With his enormous physique and handlebar moustache P.K. Kaliyappan can easily pass for a yesteryear villain on the silver screen. He also has behind him half-a-century of association with the film world. Kaliyappan, however, had to be content with the role of a typical backroom boy: a driver for film companies and a silent witness to 50 years of change in the film and political worlds which complemented each other.

“I have worked as a driver for five Chief Ministers beginning with Anna, all of whom have had a close association with the film industry,” said Mr Kaliyappan, who entered Kodambakkam dreaming of a career in cinema.

Like many who cut their teeth in theatre, Kaliyappan, a native of Palladam, also had a brief stint in Nawab Rajamanickam’s theatre.

“I learnt driving so that I could become a driver of a film company. I thought it would bring me close to film personalities. But somehow, I remained where I had begun,” said 70-year old Kaliyappan, the honorary president of the South Indian Cine and TV Drivers Association.

A keen observer of men and matters, he had the opportunity to witness many a great incident that changed the face of cinema and politics.

“I still remember the day when MGR asked us to send in ‘Aasiriyar’ (Karunanidhi) immediately when he reached Sathya theatre. It was a time of political turmoil and power struggle. After his arrival, I went to the hotel to get walnut cake, a favourite of Aasiriyar. The next day, the newspapers informed us about Aasiriyar becoming the Chief Minister,” said Mr Kaliyappan.

He said before boarding the car, MGR would first ask the driver whether he had his meal. “He was a generous man and never forgot his modest roots and days of poverty. He had a genuine concern for the poor,” he said.

Mr Kaliyappan said it was he who picked up LTTE leader Prabakaran from his residence on direction from MGR after the Tamil militant groups had a fight in Chennai. “I remained silent when MGR chided him for creating problems,” he said.

Mr Kaliyappan, who worked as a driver for Mekala pictures, a film company owned by Mr. Karunanidhi and others, said the DMK leader would always sit in the front seat and read a book till the journey was over. Incidentally, according to him, Chief Minister Jayalalithaa too would always read while in the car. Mr. Kaliyappan said he had dropped her in Church Park where she was a student, stepping in for her mother Sandhya’s driver Madhavan. Later on, when she entered the industry, he has been her driver too.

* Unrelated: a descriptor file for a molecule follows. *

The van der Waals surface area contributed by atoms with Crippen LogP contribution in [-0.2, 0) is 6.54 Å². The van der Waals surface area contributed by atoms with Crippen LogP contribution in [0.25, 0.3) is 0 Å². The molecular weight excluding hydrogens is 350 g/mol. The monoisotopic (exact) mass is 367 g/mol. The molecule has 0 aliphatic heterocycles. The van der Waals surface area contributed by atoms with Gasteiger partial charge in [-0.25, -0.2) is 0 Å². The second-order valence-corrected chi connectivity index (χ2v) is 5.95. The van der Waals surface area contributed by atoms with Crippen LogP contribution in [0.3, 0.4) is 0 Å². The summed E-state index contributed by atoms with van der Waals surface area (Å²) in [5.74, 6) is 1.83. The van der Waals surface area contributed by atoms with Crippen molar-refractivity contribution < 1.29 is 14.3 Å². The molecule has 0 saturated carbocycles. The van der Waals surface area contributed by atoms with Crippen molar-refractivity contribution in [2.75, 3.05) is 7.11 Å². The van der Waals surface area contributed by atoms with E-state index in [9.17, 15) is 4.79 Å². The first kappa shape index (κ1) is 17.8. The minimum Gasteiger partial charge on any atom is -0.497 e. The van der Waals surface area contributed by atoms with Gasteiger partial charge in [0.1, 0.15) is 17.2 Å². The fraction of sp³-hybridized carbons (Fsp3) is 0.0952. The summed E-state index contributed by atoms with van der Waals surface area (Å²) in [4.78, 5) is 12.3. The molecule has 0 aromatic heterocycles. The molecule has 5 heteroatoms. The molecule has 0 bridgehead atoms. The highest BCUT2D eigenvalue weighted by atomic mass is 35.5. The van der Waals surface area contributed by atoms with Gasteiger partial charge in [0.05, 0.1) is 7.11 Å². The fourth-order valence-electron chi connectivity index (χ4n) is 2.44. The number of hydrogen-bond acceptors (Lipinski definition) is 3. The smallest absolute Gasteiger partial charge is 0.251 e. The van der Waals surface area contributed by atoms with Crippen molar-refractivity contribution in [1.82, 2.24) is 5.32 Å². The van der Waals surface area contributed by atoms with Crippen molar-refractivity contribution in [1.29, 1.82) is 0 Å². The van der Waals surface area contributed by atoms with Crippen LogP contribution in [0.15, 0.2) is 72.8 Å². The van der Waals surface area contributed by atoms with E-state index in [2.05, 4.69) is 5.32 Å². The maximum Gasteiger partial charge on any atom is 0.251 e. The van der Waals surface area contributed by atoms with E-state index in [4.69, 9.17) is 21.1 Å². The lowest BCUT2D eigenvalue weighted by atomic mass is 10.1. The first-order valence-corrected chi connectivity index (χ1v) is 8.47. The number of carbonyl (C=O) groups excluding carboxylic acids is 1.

“Mu. Ka. Muthu studied in Madras Christian College School and his school mate was P.S. Veerappa’s son. I was working for Veerappa’s company and many times, Muthu travelled with us. He would sing brilliantly in the car,” said Mr. Kaliyappan and went on to sing Mr. Muthu’s favourite song from the MGR-starrer ‘Nadodi Mannan’.

He said working with Anna gave him rare insights into the personality. “One day, I was asked to take Anna to a meeting in Perambur. I thought he was going to speak. But, in the car, he tied a towel around his head to hide his face. Then, he sat among the crowd to listen to late Communist leader Jeeva,” said Mr Kaliyappan.

On another occasion, during a trip to Tiruchi, the tyre got punctured. Before he could change the tyre, Anna had disappeared. “He had the habit of hitchhiking and I reached Tiruchi by travelling in a lorry,” he said, recalling how Anna would get off from the car to watch Therukoothu (street plays) at night.

Sivaji Ganesan and Telugu actor and former Andhra Pradesh Chief Minister N.T. Rama Rao were the other stars he worked with. “Both of them were very dedicated. You could see them long before the shooting began,” he said.

Asked whether he had any regrets about not becoming an actor, Mr Kaliyappan said everyone had a role assigned to them. “You would not have interviewed me today if I was not a driver for five Chief Ministers,” he laughed.

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